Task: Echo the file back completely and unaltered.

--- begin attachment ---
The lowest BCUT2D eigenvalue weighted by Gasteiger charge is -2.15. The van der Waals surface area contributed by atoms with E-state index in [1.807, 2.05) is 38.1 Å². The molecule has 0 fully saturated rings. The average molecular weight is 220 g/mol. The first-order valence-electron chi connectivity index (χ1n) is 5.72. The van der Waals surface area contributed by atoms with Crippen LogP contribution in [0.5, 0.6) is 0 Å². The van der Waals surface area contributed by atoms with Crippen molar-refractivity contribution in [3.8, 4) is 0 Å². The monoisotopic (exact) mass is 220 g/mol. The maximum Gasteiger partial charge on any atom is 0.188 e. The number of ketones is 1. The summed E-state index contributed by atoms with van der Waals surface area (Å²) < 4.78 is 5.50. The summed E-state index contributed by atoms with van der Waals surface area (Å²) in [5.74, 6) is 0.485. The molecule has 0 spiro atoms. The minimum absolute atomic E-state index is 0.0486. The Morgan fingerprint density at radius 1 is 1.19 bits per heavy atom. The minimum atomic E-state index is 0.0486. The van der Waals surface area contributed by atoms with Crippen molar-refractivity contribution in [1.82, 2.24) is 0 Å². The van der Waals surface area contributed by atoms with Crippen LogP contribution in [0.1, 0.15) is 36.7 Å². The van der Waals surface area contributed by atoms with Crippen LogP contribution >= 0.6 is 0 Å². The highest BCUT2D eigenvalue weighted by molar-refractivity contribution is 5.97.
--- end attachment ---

The lowest BCUT2D eigenvalue weighted by Gasteiger charge is -2.15. The van der Waals surface area contributed by atoms with E-state index in [1.807, 2.05) is 38.1 Å². The molecule has 0 fully saturated rings. The average molecular weight is 220 g/mol. The first-order valence-electron chi connectivity index (χ1n) is 5.72. The van der Waals surface area contributed by atoms with Crippen LogP contribution in [0.5, 0.6) is 0 Å². The van der Waals surface area contributed by atoms with Crippen molar-refractivity contribution in [3.8, 4) is 0 Å². The monoisotopic (exact) mass is 220 g/mol. The maximum Gasteiger partial charge on any atom is 0.188 e. The number of ketones is 1. The summed E-state index contributed by atoms with van der Waals surface area (Å²) < 4.78 is 5.50. The summed E-state index contributed by atoms with van der Waals surface area (Å²) in [5.74, 6) is 0.485. The molecule has 0 spiro atoms. The minimum absolute atomic E-state index is 0.0486. The Morgan fingerprint density at radius 1 is 1.19 bits per heavy atom. The minimum atomic E-state index is 0.0486. The van der Waals surface area contributed by atoms with Crippen molar-refractivity contribution in [1.82, 2.24) is 0 Å². The van der Waals surface area contributed by atoms with Crippen LogP contribution in [0.1, 0.15) is 36.7 Å². The van der Waals surface area contributed by atoms with Crippen LogP contribution >= 0.6 is 0 Å². The highest BCUT2D eigenvalue weighted by molar-refractivity contribution is 5.97.